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Posts Tagged ‘ chickpeas ’

5 foods to keep you feeling full

As a nutritionist specializing in portion control and weight loss, I know from my clients that the worst part about trying to lose weight is feeling deprived and being hungry. When you are hungry, you tend to overeat, and often on the wrong foods.

And no, you do not have to eat skimpy portions to lose weight. You want to learn to eat the right foods which contain nutrients that will help you feel full.

I have never been a fan of rigid diets, and over the years, have recognized the importance of developing healthy habits you can sustain. One such habit is choosing “go to” foods that you enjoy and that also make you feel full. Foods which contain fiber and protein tend to keep your hunger at bay, which is ideal when trying losing weight.

Here are some of my top picks which will help keep you feeling full.  You won’t even know you are trying to lose weight.

chickpeas

 

1. Oatmeal

Starting your day with a bowl of oatmeal is a great way to keep from feeling hungry an hour after eating. Oatmeal contains a mix of both soluble and insoluble fiber which is not only good for your heart, but it also may also keep your hunger pangs away.

Research comparing the effects of oatmeal and corn flakes on feelings of fullness and hunger found that overweight subjects reported feeling more satisfied after consuming oatmeal than corn flakes. And they also ate less at lunch.

Add water, fat-free milk, vanilla-flavored soy milk, or almond milk to your favorite brand of oatmeal and you have a delicious and nutritious breakfast.

2. Chickpeas

The United Nations (UN) declared 2016 the International Year of Pulses (IYP).  Pulses are comprised of dry peas, beans, lentils, and legumes and are protein-packed and high fiber vegetables, a terrific combination of nutrients to help you feel full and even help with weight loss.  A nutritious protein alternative for vegetarians, pulses (including chickpeas), contain the nutrients iron, folate, magnesium and potassium.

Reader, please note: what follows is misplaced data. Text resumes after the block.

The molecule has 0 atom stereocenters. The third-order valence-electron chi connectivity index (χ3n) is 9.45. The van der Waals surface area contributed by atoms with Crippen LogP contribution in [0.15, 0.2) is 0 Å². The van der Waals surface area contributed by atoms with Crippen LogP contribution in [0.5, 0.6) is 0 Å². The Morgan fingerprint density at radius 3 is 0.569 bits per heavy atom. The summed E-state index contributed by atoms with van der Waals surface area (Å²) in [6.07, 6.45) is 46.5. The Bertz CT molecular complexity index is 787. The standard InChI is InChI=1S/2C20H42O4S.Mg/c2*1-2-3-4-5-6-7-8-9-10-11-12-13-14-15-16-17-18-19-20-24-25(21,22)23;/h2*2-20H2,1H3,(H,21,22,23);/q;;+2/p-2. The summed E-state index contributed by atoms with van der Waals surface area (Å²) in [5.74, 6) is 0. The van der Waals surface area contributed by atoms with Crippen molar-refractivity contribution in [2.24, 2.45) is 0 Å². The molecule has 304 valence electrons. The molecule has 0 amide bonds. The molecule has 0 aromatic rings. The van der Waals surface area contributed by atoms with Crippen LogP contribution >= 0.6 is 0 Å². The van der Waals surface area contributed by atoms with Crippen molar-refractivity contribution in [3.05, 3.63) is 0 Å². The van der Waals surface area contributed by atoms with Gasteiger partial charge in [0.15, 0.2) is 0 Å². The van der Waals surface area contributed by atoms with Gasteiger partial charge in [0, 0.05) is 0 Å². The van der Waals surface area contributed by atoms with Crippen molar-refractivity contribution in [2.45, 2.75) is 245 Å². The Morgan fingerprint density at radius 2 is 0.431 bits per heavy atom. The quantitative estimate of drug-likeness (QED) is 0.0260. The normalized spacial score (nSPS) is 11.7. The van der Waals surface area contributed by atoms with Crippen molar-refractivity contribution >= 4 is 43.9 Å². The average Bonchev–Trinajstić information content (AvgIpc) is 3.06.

Try incorporating chickpeas and other pulses into your diet, if you don’t already. You can enjoy a hearty soup made with chickpeas, hummus, or a chickpea salad. Ready to incorporate more pulses into your diet? I invite you to visit pulsepledge.com for recipes, meal plans and other resources.

3. Greek yogurt

Greek yogurt is a great food to include in your diet. It is high in protein keeping you feeling full and a good source of calcium and vitamin D. It also makes for a great snack, as it is portable. Just one caveat: Stick to flavors that are not loaded with added sugar. My suggestion: Stick to the plain yogurt and add fresh fruit, flax seeds, and a drizzle of honey if necessary.

4. Mixed nuts

Need a healthy late-afternoon snack? Grab a handful of nuts. The protein, fiber, and fat in nuts help you feel full longer, so you may actually end up eating less throughout the day. Studies show that including a serving of nuts (approximately a handful) in your diet may actually prevent weight gain and possibly even promote weight loss, as long as you control for total calories. As an added benefit, nut eaters may have a lower incidence of diabetes when compared to those who rarely eat nuts.

5. Quinoa